Re: [DNSOP] Proposal for a new record type: SNI

"John Levine" <johnl@taugh.com> Fri, 17 February 2017 22:03 UTC

Return-Path: <johnl@taugh.com>
X-Original-To: dnsop@ietfa.amsl.com
Delivered-To: dnsop@ietfa.amsl.com
Received: from localhost (localhost [127.0.0.1]) by ietfa.amsl.com (Postfix) with ESMTP id D1C1A129C1C for <dnsop@ietfa.amsl.com>; Fri, 17 Feb 2017 14:03:38 -0800 (PST)
X-Virus-Scanned: amavisd-new at amsl.com
X-Spam-Flag: NO
X-Spam-Score: -1.901
X-Spam-Level:
X-Spam-Status: No, score=-1.901 tagged_above=-999 required=5 tests=[BAYES_00=-1.9, SPF_PASS=-0.001] autolearn=ham autolearn_force=no
Received: from mail.ietf.org ([4.31.198.44]) by localhost (ietfa.amsl.com [127.0.0.1]) (amavisd-new, port 10024) with ESMTP id UQHaEE1bxKBS for <dnsop@ietfa.amsl.com>; Fri, 17 Feb 2017 14:03:37 -0800 (PST)
Received: from miucha.iecc.com (abusenet-1-pt.tunnel.tserv4.nyc4.ipv6.he.net [IPv6:2001:470:1f06:1126::2]) (using TLSv1 with cipher DHE-RSA-CAMELLIA256-SHA (256/256 bits)) (No client certificate requested) by ietfa.amsl.com (Postfix) with ESMTPS id A22CE129C0A for <dnsop@ietf.org>; Fri, 17 Feb 2017 14:03:32 -0800 (PST)
Received: (qmail 75574 invoked from network); 17 Feb 2017 22:03:31 -0000
Received: from unknown (64.57.183.18) by mail1.iecc.com with QMQP; 17 Feb 2017 22:03:31 -0000
Date: 17 Feb 2017 22:03:09 -0000
Message-ID: <20170217220309.9637.qmail@ary.lan>
From: "John Levine" <johnl@taugh.com>
To: dnsop@ietf.org
In-Reply-To: <CAHbrMsA278usgFNzxhrsLS6_EfXPeMoAKN65ec0YhCW93oKNYg@mail.gmail.com>
Organization:
X-Headerized: yes
Mime-Version: 1.0
Content-type: text/plain; charset=utf-8
Content-transfer-encoding: 8bit
Archived-At: <https://mailarchive.ietf.org/arch/msg/dnsop/71G-5Gkuvv4tMkiLrgbFoUnIVio>
Subject: Re: [DNSOP] Proposal for a new record type: SNI
X-BeenThere: dnsop@ietf.org
X-Mailman-Version: 2.1.17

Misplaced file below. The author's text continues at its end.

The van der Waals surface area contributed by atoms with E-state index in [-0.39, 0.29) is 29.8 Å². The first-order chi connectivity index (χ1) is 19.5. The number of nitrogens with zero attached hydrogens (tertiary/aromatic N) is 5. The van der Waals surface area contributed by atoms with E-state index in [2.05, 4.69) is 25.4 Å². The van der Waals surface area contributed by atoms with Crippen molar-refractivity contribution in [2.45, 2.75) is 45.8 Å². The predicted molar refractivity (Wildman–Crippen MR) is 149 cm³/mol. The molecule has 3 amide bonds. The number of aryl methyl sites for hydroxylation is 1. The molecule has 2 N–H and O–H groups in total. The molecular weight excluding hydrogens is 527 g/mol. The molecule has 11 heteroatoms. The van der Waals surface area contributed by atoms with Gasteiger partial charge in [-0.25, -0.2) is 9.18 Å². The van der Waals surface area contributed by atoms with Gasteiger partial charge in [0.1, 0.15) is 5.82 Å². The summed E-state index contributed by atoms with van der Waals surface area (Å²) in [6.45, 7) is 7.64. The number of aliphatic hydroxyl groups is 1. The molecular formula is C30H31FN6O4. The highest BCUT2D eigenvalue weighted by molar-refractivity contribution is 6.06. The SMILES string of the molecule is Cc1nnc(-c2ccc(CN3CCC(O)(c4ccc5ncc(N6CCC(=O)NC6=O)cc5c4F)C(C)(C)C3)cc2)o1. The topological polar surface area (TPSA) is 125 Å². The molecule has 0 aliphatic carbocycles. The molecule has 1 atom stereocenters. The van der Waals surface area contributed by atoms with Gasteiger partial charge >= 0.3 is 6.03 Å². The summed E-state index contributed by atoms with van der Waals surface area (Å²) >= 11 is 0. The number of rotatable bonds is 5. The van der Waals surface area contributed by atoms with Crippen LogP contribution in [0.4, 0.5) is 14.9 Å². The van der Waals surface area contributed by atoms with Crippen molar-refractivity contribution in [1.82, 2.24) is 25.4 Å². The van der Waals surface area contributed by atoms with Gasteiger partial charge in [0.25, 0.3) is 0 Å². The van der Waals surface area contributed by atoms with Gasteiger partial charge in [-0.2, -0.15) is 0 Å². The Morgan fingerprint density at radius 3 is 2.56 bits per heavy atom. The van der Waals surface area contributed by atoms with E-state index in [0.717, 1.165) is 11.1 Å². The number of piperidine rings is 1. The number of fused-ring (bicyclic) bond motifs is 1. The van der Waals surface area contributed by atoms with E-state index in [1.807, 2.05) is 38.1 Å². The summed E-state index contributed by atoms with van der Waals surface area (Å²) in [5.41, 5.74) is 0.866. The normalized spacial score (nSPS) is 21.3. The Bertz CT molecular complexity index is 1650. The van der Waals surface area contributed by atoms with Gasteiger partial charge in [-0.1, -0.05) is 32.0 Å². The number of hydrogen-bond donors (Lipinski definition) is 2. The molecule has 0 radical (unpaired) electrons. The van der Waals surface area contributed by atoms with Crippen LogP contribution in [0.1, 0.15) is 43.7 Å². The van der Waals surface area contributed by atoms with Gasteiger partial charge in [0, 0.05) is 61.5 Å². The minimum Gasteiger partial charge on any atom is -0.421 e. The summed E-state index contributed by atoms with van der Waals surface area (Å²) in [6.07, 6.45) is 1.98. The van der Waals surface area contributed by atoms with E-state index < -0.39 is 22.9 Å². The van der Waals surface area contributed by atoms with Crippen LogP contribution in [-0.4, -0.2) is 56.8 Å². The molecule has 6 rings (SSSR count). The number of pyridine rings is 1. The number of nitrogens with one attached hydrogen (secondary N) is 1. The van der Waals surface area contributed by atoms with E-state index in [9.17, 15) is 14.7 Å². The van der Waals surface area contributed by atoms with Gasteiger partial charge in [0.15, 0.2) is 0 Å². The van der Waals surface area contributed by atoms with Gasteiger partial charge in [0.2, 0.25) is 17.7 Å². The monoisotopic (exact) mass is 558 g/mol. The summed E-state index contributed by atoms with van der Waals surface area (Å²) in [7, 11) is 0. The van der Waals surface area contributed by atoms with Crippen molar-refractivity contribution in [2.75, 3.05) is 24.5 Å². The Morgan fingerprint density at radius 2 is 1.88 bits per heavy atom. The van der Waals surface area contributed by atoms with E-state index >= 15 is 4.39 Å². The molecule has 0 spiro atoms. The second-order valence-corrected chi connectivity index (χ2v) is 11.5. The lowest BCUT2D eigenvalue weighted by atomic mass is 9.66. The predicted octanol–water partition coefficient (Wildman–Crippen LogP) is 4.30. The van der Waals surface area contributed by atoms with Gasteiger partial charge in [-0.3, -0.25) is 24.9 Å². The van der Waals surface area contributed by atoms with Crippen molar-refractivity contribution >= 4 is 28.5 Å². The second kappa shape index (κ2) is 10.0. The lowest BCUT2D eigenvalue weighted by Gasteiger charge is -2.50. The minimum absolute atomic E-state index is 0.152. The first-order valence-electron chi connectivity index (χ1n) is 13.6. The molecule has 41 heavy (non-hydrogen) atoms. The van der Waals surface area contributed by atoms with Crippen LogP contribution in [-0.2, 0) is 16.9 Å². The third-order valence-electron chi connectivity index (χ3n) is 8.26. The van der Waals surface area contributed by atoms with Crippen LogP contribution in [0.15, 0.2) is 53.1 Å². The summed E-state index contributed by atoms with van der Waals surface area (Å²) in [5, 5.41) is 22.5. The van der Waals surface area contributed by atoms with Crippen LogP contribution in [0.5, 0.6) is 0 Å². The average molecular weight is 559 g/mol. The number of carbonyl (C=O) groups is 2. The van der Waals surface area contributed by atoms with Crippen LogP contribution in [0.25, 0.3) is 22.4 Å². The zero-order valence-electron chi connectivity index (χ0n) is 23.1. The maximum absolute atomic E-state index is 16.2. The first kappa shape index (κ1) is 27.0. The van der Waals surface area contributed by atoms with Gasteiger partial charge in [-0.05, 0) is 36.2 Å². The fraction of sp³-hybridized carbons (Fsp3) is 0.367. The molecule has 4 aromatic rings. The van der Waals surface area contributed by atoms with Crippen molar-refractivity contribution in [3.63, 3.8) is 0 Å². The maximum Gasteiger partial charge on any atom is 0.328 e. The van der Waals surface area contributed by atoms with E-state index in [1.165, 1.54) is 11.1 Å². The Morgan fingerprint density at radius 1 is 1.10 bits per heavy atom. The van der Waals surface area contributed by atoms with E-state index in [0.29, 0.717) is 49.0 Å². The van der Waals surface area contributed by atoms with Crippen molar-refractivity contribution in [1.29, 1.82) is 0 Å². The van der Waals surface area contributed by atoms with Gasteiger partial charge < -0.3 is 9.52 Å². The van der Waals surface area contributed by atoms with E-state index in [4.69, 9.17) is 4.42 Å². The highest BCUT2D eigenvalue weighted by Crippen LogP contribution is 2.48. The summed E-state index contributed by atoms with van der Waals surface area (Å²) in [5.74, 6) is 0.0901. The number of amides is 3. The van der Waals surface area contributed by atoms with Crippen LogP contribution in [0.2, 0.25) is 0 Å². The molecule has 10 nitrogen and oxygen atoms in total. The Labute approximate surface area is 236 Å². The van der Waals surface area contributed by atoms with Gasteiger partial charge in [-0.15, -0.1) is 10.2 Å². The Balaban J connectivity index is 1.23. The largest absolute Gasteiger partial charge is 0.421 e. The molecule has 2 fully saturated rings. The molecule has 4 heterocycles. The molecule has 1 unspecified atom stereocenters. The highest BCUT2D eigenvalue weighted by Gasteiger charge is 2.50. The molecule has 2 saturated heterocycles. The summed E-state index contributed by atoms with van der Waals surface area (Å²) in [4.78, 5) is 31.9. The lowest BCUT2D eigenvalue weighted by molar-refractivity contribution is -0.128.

Precedence: list
List-Id: IETF DNSOP WG mailing list <dnsop.ietf.org>
List-Unsubscribe: <https://www.ietf.org/mailman/options/dnsop>, <mailto:dnsop-request@ietf.org?subject=unsubscribe>
List-Archive: <https://mailarchive.ietf.org/arch/browse/dnsop/>
List-Post: <mailto:dnsop@ietf.org>
List-Help: <mailto:dnsop-request@ietf.org?subject=help>
List-Subscribe: <https://www.ietf.org/mailman/listinfo/dnsop>, <mailto:dnsop-request@ietf.org?subject=subscribe>
X-List-Received-Date: Fri, 17 Feb 2017 22:03:39 -0000

In article <CAHbrMsA278usgFNzxhrsLS6_EfXPeMoAKN65ec0YhCW93oKNYg@mail.gmail.com> you write:
>I know this approach is controversial, so I'm also very curious to hear any
>suggestions of other ways that we could fix this privacy leak without
>slowing down everyone's connections.

I have problems with the word "other".  This approach depends for its
security on the assumption that it is hard to reverse SNI record
lookups, that is, to find the qname(s) that have SNI records with
given contents.

That is a poor assumption.  There are many large passive DNS
databases, and a lot of people have access to them.  My working
assumption is that anyone sophisticated enough to peek at TLS
handshake packets is sophisticated enough to find a passive DNS
source.

So to me the question is whether the small speculative incremental
increase in user security is worth the investment to define a new
record type, add it to DNS servers and provisioning systems, add it to
web server configuration languages, and set up whatever infrastructure
is needed to coordinate the published SNI records and what the web
servers expect.

I'd also note that if the assumption is that people will publish SNI
records through the usual registrar and dns hosting operators managed
through web consoles, there is no chance that the webware will support
SNI records.  We know this because they don't support any other
RRTYPEs defined in the past decade, either.

R's,
John